ECG Principal Steven Cohen discusses the role of verbal transitions between slides as a valuable way of connecting messages steadily and clearly, of maintaining a smooth flow of ideas in order to persuade the audience.

When we speak of "flow" as it relates to writing or speaking, we are speaking of a smooth, logical progression of ideas or points, a progression that links each to the next. One way of achieving that flow is by using transitions. But when it comes to using slides in PowerPoint or other programs, to moving from one slide to the next, more is usually needed. That "more" consists of wording each verbal transition in a way that guides listeners from the preceding idea to the next, of driving them from one point to the next in a compelling and engaging manner.


Transitions such as "Moving on to" or "As you can see" or "I'm going to take a few minutes to" neither compel nor engage. They neither guide listeners toward an outcome nor support the speaker's purpose.

The ideal slide transition positions the speaker as an expert who is flowing through the presentation, fluidly connecting one point to the next, guiding the audience to a clear outcome.

Effective verbal transitions state the conclusion up front (on data slides) or, on descriptive slides, characterize what is to follow. They are tied to the content they are linking:

  • We're losing ground in that we closed more offices last year than we opened.
  • The high rate of completion reflects the tolerability of the regimen.
  • Both trials shared a common study design.
  • Several signs indicate that the housing market will continue its recovery through the next year.
  • The students surveyed reflected the area's demographics.


A verbal transition between slides is effective because it allows for or complements the ways in which audiences view slides.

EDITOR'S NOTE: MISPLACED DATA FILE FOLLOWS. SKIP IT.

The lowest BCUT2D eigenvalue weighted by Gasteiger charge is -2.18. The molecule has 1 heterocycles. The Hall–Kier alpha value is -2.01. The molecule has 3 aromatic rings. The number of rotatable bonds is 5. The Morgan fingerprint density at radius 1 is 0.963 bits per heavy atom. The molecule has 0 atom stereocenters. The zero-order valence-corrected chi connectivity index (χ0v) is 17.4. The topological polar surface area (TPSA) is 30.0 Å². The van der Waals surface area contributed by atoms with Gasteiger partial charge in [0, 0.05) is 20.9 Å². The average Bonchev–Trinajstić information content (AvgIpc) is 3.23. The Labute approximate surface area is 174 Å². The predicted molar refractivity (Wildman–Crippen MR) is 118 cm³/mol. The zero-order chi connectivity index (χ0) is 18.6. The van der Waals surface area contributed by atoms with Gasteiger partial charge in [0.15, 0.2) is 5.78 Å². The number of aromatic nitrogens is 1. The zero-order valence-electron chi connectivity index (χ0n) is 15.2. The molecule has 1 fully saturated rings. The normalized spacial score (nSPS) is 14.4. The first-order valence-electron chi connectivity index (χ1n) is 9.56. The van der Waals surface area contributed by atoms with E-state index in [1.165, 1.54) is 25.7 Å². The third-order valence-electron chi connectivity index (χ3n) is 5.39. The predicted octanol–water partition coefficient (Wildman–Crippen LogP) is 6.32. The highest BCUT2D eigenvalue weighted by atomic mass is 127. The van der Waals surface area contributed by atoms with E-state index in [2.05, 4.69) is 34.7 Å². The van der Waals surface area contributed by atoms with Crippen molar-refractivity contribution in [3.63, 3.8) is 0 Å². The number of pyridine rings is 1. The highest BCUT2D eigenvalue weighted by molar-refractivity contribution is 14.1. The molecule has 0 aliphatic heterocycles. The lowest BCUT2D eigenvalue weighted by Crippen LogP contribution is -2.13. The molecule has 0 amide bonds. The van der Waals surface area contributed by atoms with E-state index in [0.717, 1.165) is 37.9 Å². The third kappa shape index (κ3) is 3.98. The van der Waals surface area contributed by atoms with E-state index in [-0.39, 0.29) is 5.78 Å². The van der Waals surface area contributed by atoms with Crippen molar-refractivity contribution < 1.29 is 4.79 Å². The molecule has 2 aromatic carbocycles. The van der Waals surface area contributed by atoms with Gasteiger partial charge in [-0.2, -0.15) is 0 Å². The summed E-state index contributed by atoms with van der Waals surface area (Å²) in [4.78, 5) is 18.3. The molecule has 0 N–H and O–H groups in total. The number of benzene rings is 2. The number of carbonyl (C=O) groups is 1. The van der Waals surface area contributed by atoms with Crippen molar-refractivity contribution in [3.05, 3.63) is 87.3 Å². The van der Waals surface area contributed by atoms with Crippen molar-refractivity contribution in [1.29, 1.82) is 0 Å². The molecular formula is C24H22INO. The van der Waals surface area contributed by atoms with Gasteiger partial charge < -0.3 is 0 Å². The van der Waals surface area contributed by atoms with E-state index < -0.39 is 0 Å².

Every time a slide appears, it grabs the full attention of the audience. For several important moments, the audience will pay attention only to the slide—digesting it and forming their own conclusions about it. If a speaker tries to make a point during those moments, audience members will not listen to it, and it may be that the point conflicts with the impression that the audience has started to form. During those moments the speaker is competing not only with their focus on the slide but with the rapidly forming hypotheses or opinions developing in their minds.

If instead the speaker delivers the point in a transition statement just before the new slide appears, the point will receive listeners' full attention and be timed to prepare them to test it against the information on the upcoming slide. The speaker's hypothesis or conclusion thus reaches listeners before they have formed and committed to any competing hypotheses or conclusions. They will instead test the speaker's hypothesis against the information on the next slide.

This approach enables the speaker to guide listeners to the heart of the slide and focus them on how the data support the speaker's point. By immediately addressing the actual content of the slide, instead of trying to make a more general point when the slide comes up, the speaker will be working with the natural flow of audience attention instead of fighting against it.

By consistently creating content-specific transitions, speakers can boldly deliver strong points that propel the audience through the presentation, driving them to the speaker's desired outcome. That's flow.